Facelift and Recovery

Cosmetic Surgery – Before & After: Part 2

(WARNING: PICTURES BELOW MAY BE DISTURBING TO SOME – PROCEED WITH CAUTION.)

Cosmetic Surgery - Before And After

So the day of surgery had finally arrived. And even though having a facelift was scary, I felt that my odds were good since I take care of myself with diet and exercise, and I don’t drink, smoke, or do drugs. I thought those behaviors would make me a good candidate for surgery. And they did. 

Facelift Recovery

My “after” pictures may disturb some, but this is what recovery looks like. (Please know I don’t look like that today.) To deal with any surgery, a strong resolve and planning for the down-time is necessary to get through the first few weeks. I’m unaccustomed to not feeling great, so the first week of recovery was difficult. But once you are home after surgery, there is only one direction––and that is forward. Healing was my highest priority. 

Facelift Recovery

If you decide on cometic surgery, you will need the help of a friend or relative. I have to thank my friend, Andi, who cared for me and drove me to and from surgery, and to several medical appointments.  Andi has been by my side through many adventures, my facelift being the most recent. It was comforting to know that she was watching over me, making sure I ate and took my meds. I was so out of it the first twenty-four hours, her presence was needed. So make sure you have a caring individual to watch over you for the first several days.

Facelift Recovery

As I indicated in Part 1, I’m collaborating with my friend, Erica Jabali, on this cosmetic surgery series. Erica has the most professional looking website I’ve seen, called I Spy Fabulous. (You have to see it.) She’s a Mommy and Beauty Blogger. Erica has more “after” pictures and my week one diary entries. Please pop over to Erica’s Beauty Blog for Part 2: What Recovery Is Really Like.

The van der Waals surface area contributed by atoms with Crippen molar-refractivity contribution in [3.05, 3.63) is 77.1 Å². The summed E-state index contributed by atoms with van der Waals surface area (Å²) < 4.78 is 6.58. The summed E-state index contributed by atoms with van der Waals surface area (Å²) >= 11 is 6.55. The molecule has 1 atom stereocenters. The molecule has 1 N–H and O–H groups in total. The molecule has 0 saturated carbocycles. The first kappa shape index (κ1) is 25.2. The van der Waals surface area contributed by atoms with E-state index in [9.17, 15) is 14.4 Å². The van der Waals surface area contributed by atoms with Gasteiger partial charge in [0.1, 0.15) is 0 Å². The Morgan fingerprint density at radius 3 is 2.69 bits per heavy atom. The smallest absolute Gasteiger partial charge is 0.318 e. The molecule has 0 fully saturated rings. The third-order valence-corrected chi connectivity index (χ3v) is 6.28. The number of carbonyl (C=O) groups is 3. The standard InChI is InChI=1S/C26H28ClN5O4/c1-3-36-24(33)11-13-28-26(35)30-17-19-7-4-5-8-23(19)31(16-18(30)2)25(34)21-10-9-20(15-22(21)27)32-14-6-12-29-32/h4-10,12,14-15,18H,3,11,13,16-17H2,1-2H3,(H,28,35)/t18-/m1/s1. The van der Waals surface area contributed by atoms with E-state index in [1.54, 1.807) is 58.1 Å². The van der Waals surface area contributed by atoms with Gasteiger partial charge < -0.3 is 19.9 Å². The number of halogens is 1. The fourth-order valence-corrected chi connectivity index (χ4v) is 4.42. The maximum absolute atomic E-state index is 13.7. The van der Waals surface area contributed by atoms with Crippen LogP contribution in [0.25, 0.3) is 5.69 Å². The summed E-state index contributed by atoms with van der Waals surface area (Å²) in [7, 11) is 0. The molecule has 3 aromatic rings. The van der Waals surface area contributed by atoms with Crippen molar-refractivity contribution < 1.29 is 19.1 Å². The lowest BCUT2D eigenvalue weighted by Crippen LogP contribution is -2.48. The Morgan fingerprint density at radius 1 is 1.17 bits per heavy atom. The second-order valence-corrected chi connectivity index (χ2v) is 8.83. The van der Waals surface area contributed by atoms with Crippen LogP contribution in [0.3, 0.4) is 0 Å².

Cosmetic Surgery – Before and After

Part 1:

Prior to the onset of  COVID-19 and the advice to cancel elective surgeries, I had a facelift. There were many reasons for choosing cosmetic surgery, but at the forefront were my interactions with the public, and the desire to feel better about myself. Due to weight loss, the droopy saggy countenance that was reflected in the mirror, and in photos, didn’t match my youthful insides. I’m active and go to the gym. I wanted my face to match my joyful insides, and I felt cosmetic surgery could help me achieve that.  

Since I travel to fairs and festivals doing Tarot readings for the public, and have authored a memoir, my life has become much more public. My book, That’s Why You’re Here, requires that I do speaking engagements to promote it. To reach clients out of the area, I’m on FaceTime and Skype to deliver Tarot Readings. I talk to others about deserving good things, and it became clear, it was time to invest in myself and to put my best face forward.